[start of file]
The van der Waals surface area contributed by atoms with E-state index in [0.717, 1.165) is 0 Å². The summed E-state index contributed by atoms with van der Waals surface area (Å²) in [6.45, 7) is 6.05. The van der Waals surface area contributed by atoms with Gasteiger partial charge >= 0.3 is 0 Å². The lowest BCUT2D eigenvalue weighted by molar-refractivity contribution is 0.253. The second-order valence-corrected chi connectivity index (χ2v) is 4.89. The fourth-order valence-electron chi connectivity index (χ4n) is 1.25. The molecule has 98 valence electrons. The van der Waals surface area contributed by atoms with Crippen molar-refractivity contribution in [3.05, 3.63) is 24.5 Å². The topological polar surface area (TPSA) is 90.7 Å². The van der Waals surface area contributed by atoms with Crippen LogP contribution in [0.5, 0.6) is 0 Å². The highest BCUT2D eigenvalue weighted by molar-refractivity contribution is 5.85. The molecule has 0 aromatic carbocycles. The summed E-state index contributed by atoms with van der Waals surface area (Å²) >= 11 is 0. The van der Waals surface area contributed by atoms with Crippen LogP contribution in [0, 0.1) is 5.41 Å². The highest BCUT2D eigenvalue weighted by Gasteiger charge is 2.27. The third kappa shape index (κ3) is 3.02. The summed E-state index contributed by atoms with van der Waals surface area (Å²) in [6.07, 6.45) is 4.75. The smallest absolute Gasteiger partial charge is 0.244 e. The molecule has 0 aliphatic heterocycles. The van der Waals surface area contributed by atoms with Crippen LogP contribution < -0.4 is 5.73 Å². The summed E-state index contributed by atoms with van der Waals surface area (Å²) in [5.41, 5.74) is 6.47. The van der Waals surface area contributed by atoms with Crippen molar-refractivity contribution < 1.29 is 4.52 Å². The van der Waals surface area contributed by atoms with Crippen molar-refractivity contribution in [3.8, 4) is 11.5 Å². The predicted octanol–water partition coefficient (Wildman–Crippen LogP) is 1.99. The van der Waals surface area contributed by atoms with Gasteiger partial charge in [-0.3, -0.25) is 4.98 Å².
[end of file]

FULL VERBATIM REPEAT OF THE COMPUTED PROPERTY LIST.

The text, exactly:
The van der Waals surface area contributed by atoms with E-state index in [0.717, 1.165) is 0 Å². The summed E-state index contributed by atoms with van der Waals surface area (Å²) in [6.45, 7) is 6.05. The van der Waals surface area contributed by atoms with Gasteiger partial charge >= 0.3 is 0 Å². The lowest BCUT2D eigenvalue weighted by molar-refractivity contribution is 0.253. The second-order valence-corrected chi connectivity index (χ2v) is 4.89. The fourth-order valence-electron chi connectivity index (χ4n) is 1.25. The molecule has 98 valence electrons. The van der Waals surface area contributed by atoms with Crippen molar-refractivity contribution in [3.05, 3.63) is 24.5 Å². The topological polar surface area (TPSA) is 90.7 Å². The van der Waals surface area contributed by atoms with Crippen LogP contribution in [0.5, 0.6) is 0 Å². The highest BCUT2D eigenvalue weighted by molar-refractivity contribution is 5.85. The molecule has 0 aromatic carbocycles. The summed E-state index contributed by atoms with van der Waals surface area (Å²) >= 11 is 0. The van der Waals surface area contributed by atoms with Crippen LogP contribution in [0, 0.1) is 5.41 Å². The highest BCUT2D eigenvalue weighted by Gasteiger charge is 2.27. The third kappa shape index (κ3) is 3.02. The summed E-state index contributed by atoms with van der Waals surface area (Å²) in [6.07, 6.45) is 4.75. The smallest absolute Gasteiger partial charge is 0.244 e. The molecule has 0 aliphatic heterocycles. The van der Waals surface area contributed by atoms with Crippen LogP contribution < -0.4 is 5.73 Å². The summed E-state index contributed by atoms with van der Waals surface area (Å²) in [5.41, 5.74) is 6.47. The van der Waals surface area contributed by atoms with Crippen molar-refractivity contribution < 1.29 is 4.52 Å². The van der Waals surface area contributed by atoms with Crippen molar-refractivity contribution in [3.8, 4) is 11.5 Å². The predicted octanol–water partition coefficient (Wildman–Crippen LogP) is 1.99. The van der Waals surface area contributed by atoms with Gasteiger partial charge in [-0.3, -0.25) is 4.98 Å².